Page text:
It’s hardly Golden Boy Promotions’ fault that Lucas Matthysse took a full ten-count on his knee last Saturday night against Viktor Postol at the StubHub Center in Carson, California. Nor is it their fault that Matthysse had to take a difficult styles match-up in Postol in order to compete for the vacant WBC belt.
But the whole sad sack affair, right down to Matthysse’s collapse and surrender, was pure Golden Boy in the post-De la Hoya rehab era.
Since coming out of his drug stupor and finding that he was basically funding Al Haymon’s rise to power via GBP CEO Richard Schaefer skulduggery, De la Hoya has made one self-destructive move after another. The total mismanagement has, over the course of about one full year, turned boxing’s biggest promotional company into one that is barely treading water and one that may finish 2015 without any true marquee talent whatsoever.
De la Hoya entered into the post-Schaefer era of Golden Boy having lost most of his talent to Haymon, but did manage to hold on to a few key figures.
The 24-year-old superstar-in-training Saul “Canelo” Alvarez had remained loyal to the Golden Boy. Bernard Hopkins, who, miraculously, still had one or two salable bouts left in his 50-something body was still on the roster. The heavy-handed Argentine, Matthysse, had opted to stick with GBP rather than join the mass exodus to Haymon Boxing. Then there was junior welterweight prospect Frankie Gomez, who appeared to have finally turned a positive corner in his on again-off again developmental drive. And De la Hoya would reinforce his slimmed-down roster by signing hard-hitting Canadian middleweight David Lemieux, whose good looks and knockout power could easily translate into crossover fan appeal.
Piece by piece, though, De la Hoya has sacrificed his few remaining assets at the altar of spite and poor decision making, perhaps in need of quick cash-outs during a rough year.
In a case of cutting off his own nose to spite his face, De la Hoya pushed Hopkins from Showtime over to HBO and into a virtually unwinnable bout against Sergey Kovalev. The move served as a flexing of the muscles in the face of Haymon fighter, Adonis Stevenson, who had jumped to Showtime to face Hopkins rather than be forced into a bout with the much more dangerous Kovalev. The Golden Boy power play effectively nullified Stevenson’s rise to prominence and left him in a state of suspended animation with zero options for big fights in the light heavyweight division. But the Golden Boy strategic shifting of network alliances cost them Hopkins as a bankable two-belt titlist after the 50-year-old was dominated over twelve rounds.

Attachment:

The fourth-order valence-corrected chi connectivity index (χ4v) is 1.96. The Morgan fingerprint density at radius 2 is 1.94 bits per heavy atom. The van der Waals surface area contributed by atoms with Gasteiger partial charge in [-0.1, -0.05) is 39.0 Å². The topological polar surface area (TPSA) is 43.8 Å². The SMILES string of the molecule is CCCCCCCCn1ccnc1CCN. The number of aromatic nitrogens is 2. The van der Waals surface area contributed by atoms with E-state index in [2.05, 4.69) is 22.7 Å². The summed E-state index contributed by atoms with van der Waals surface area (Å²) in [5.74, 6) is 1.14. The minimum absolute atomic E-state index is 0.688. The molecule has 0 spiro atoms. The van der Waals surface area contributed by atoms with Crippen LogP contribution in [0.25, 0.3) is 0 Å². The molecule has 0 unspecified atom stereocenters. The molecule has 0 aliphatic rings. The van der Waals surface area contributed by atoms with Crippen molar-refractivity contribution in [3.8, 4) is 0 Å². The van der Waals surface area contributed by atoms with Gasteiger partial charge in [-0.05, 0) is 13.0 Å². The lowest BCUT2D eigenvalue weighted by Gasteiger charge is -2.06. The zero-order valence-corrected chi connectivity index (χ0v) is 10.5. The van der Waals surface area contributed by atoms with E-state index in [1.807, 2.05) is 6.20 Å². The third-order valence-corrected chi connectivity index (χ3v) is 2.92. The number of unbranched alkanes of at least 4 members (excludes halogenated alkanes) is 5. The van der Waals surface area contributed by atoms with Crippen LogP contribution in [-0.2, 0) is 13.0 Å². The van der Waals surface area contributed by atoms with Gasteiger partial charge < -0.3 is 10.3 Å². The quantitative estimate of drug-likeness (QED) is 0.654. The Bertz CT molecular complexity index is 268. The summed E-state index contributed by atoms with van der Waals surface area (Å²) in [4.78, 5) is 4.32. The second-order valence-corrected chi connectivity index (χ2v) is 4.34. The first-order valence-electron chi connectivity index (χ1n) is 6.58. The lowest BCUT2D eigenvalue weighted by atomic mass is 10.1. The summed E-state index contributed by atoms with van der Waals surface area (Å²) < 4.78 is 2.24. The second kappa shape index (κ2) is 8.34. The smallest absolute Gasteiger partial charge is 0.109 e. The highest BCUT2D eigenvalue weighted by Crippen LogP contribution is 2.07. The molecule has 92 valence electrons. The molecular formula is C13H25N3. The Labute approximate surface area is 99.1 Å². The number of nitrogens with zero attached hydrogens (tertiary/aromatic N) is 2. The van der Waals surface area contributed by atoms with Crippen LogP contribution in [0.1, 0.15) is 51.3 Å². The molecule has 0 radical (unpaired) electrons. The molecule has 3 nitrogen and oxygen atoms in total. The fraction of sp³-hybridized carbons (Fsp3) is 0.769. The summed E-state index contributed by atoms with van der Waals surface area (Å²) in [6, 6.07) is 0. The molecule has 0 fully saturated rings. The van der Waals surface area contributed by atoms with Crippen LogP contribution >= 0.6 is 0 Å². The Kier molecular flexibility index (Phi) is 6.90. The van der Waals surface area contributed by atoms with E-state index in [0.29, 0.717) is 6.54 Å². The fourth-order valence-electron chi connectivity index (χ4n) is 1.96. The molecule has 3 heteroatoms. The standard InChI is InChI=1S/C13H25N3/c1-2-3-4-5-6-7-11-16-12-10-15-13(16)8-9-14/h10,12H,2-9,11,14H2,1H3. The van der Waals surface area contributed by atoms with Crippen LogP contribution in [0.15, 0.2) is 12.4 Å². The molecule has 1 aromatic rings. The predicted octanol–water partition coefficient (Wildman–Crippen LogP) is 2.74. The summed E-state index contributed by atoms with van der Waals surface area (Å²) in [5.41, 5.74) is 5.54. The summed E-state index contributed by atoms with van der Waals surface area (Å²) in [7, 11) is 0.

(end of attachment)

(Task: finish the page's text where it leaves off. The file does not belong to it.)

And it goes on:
De la Hoya then signed the newly-acquired and recently title belted David Lemieux into a bout with true middleweight kingpin Gennady Golovkin in what is guaranteed to be a suicide mission on October 17. Pay no heed to the desperate spin from publicists working overtime to sell a Boxing After Dark feature as a pay-per-view event. This will be a one-round brain scrambler that will remove Lemieux from the main stage and send him back to being a regional French-Canadian club filler.
Golden Boy’s brightest star, Saul Alvarez, will likely thrash and throttle Miguel Cotto when they meet November 21, but Cotto is good enough to flip the script and send Canelo back to superhero training camp. Alvarez-Cotto is a big money fight- one which Golden Boy surely needs at this point– but if reports are true, they are getting the short end of the financial deal and risking everything with this calculated gamble.
By the end of 2015, De la Hoya could be dragging behind him a roster of damaged goods and rebuilding projects with only a once again malaise-ridden Frankie Gomez and a handful of young fighters leading the way to the new year.
2015 should’ve been a rebuilding year for Golden Boy, one where the business is secured and plans are put into place for the future. Instead, De la Hoya, in a desperate need to pad his bank account and fulfill some bizarre-if-true stab at boxing brotherhood among promoters, has allowed his competitors to use up his assets to their greater benefit.
Ironically, 2015 will go down as the year Golden Boy helped everyone in the business get ahead, except themselves.
When the dust settles on a pretty bad year, Main Events, K2, Top Rank, and, of course, Haymon Boxing, will all have benefited from Oscar De la Hoya’s earnest miscalculations and honest mistakes.
Could 2016 see the final nail driven into Oscar’s Golden coffin?
Without bringing in some outside help to aid in the application of business logic, De la Hoya may see his company go from THE player in the game to “Game Over.”
You can email Paul at email@example.com or listen to his weekly Boxing News/Zombie Preparedness podcast, “Left Hook to the Brain.” Oh yeah, and buy his book: Notes from the Boxing Underground! Paul is a full member of the Burger King Kids’ Club, a born iconoclast, and an ordained minister in the Universal Life Church.